Empowering Patients to Make Positive Lifestyle Changes

Meet Elizabeth Simkus, a nurse practitioner in the Rush Prevention Center
Elizabeth Simkus

I'm a nurse practitioner in the Rush Prevention Center, and I partner with patients to empower them in lifestyle modification to improve health. We do a deep dive into nutrition and physical activity, with additional attention to sleep, mental health and wellness, and substance use. 

Lifestyle change prevents, treats, and reverses many of the chronic conditions that are leading causes of morbidity and mortality in our country, such as heart disease and cancer.

Primary care providers and other specialists refer patients to the Prevention Center for weight loss or after the patient has received a new diagnosis such as pre-diabetes, diabetes, high cholesterol, sleep apnea, or other cardiometabolic illness. I also see patients after they have had some of these chronic illnesses for decades.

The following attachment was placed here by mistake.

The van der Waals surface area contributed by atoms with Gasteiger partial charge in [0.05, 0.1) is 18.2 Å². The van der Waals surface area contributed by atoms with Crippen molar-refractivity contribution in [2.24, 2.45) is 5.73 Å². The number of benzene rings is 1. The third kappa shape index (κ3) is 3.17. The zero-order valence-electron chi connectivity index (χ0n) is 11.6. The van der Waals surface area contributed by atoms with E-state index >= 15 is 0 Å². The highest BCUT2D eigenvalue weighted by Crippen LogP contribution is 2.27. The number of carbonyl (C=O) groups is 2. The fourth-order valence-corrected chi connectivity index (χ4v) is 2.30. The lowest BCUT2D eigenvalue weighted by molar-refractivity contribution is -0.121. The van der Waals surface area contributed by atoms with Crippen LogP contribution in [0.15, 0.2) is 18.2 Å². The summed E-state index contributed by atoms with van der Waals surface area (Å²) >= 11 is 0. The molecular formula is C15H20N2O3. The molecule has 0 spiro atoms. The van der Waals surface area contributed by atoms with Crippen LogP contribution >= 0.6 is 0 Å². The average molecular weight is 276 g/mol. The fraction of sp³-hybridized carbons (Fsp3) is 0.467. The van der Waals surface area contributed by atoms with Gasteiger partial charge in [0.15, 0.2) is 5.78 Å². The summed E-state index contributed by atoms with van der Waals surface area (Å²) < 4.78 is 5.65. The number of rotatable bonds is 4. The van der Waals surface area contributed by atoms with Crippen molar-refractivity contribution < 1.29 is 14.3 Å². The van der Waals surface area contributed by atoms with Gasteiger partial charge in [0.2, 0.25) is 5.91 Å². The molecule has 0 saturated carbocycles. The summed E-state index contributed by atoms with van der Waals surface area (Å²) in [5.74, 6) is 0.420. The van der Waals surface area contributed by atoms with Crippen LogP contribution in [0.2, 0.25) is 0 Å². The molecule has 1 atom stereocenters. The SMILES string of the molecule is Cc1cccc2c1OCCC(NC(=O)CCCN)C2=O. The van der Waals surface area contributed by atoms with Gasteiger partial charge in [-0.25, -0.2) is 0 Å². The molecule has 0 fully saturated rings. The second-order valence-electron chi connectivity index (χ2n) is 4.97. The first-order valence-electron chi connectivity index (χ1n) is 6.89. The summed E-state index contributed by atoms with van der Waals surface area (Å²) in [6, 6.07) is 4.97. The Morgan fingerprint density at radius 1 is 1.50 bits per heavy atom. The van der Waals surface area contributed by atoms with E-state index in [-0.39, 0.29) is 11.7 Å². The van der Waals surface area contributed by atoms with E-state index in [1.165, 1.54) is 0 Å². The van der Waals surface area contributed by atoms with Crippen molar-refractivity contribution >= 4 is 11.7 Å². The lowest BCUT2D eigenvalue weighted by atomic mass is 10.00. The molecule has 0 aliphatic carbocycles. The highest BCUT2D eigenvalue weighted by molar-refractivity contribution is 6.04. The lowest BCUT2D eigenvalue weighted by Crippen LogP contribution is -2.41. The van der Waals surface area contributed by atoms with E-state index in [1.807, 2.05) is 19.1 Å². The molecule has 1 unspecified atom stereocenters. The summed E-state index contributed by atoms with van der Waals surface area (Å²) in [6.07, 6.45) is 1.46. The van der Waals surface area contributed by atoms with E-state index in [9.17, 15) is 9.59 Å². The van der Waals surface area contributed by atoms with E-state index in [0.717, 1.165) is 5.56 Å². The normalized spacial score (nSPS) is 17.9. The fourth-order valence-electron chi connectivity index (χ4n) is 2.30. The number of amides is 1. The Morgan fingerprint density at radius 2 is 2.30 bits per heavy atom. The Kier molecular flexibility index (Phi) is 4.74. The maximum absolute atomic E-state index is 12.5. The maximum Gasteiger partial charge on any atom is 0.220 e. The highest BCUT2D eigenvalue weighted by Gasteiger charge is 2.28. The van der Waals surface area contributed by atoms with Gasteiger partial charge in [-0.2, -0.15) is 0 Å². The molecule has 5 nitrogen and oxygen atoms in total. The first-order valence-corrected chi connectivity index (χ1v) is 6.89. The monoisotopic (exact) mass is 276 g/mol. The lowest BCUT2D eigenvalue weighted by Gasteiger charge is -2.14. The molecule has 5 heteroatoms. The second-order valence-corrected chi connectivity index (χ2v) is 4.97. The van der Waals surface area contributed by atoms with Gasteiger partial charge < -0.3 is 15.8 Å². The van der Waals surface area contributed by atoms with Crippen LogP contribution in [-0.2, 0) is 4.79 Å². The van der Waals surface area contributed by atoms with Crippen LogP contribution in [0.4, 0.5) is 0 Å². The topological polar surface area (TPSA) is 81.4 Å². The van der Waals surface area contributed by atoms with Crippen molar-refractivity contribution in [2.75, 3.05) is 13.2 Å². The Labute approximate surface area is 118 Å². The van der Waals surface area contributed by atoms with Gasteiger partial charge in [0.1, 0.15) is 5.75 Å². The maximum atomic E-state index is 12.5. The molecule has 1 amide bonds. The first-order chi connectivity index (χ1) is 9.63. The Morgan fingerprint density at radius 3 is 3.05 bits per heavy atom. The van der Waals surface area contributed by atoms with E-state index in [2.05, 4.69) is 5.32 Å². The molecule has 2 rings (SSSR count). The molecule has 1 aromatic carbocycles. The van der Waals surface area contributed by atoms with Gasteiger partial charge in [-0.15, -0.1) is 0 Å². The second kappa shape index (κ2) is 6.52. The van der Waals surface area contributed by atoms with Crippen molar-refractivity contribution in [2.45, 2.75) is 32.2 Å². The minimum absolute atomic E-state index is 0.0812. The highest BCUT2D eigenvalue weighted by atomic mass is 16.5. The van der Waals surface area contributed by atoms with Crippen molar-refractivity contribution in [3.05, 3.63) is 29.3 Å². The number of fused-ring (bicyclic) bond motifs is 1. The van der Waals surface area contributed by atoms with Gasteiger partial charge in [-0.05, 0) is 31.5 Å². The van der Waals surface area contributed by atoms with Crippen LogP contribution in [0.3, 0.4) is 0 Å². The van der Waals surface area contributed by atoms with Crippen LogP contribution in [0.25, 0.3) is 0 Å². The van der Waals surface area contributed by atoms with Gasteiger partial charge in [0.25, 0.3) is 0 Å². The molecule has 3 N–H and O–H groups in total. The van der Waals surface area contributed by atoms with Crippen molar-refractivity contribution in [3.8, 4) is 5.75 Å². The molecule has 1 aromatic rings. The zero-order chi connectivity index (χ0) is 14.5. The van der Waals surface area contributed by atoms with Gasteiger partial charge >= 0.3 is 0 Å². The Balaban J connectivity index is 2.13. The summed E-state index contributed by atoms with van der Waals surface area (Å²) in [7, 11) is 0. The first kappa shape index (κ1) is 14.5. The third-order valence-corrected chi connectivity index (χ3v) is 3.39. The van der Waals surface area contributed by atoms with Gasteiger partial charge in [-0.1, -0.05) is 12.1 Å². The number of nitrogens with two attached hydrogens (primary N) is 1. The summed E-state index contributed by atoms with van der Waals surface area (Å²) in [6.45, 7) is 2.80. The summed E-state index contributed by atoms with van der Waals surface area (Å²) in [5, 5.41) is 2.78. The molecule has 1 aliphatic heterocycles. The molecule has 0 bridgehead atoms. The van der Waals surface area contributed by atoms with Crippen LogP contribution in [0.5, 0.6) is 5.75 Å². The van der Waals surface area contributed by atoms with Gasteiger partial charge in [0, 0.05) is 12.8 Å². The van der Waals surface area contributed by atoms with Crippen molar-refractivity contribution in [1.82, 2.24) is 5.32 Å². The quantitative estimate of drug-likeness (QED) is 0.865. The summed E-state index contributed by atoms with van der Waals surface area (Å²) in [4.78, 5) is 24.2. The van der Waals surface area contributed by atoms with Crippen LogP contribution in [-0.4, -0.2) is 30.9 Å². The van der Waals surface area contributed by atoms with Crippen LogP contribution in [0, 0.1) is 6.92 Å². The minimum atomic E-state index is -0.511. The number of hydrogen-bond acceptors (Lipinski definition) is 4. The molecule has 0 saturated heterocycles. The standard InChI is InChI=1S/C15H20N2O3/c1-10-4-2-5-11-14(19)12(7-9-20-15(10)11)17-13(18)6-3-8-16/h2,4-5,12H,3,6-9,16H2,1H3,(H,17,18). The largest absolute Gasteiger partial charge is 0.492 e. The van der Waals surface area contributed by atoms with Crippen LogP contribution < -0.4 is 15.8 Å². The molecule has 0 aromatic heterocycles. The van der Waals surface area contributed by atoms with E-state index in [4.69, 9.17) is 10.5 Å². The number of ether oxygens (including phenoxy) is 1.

The best part of my role is that I have the time during visits to take a deep dive into lifestyle to identify opportunities to optimize how our bodies function. I heard a lifestyle health-related podcast recently compare these deep dive conversations about lifestyle to "sitting around the modern campfire." I love campfires, and I love conversations.

During the deep dive, I work collaboratively with patients to develop a personalized plan that works for them. As the patients' health coach, I meet with them in-person or virtually as frequently as the patient needs to keep up the motivation and progress forward. Our clinic also has a private Facebook group to provide engagement, education and motivation in between the one-on-one visits.

It is tremendously rewarding to see my patients’ progress, and follow-up visits often include little dance moves and air hugs/high fives.

Progress takes on many forms: weight loss, decreased waist circumference, improved blood sugar control/A1c or other diagnostic testing. Non-scale victories are also discussed. These could be things such as increased energy, better sleep or being able to buckle a seatbelt on an airplane. In addition, we discuss challenges faced by the patient and consider other tools beyond lifestyle changes that can help reach the patients' health goals.

Bottom line, I am here to provide the care, support and coordination needed to make sustainable lifestyle changes.

Related Stories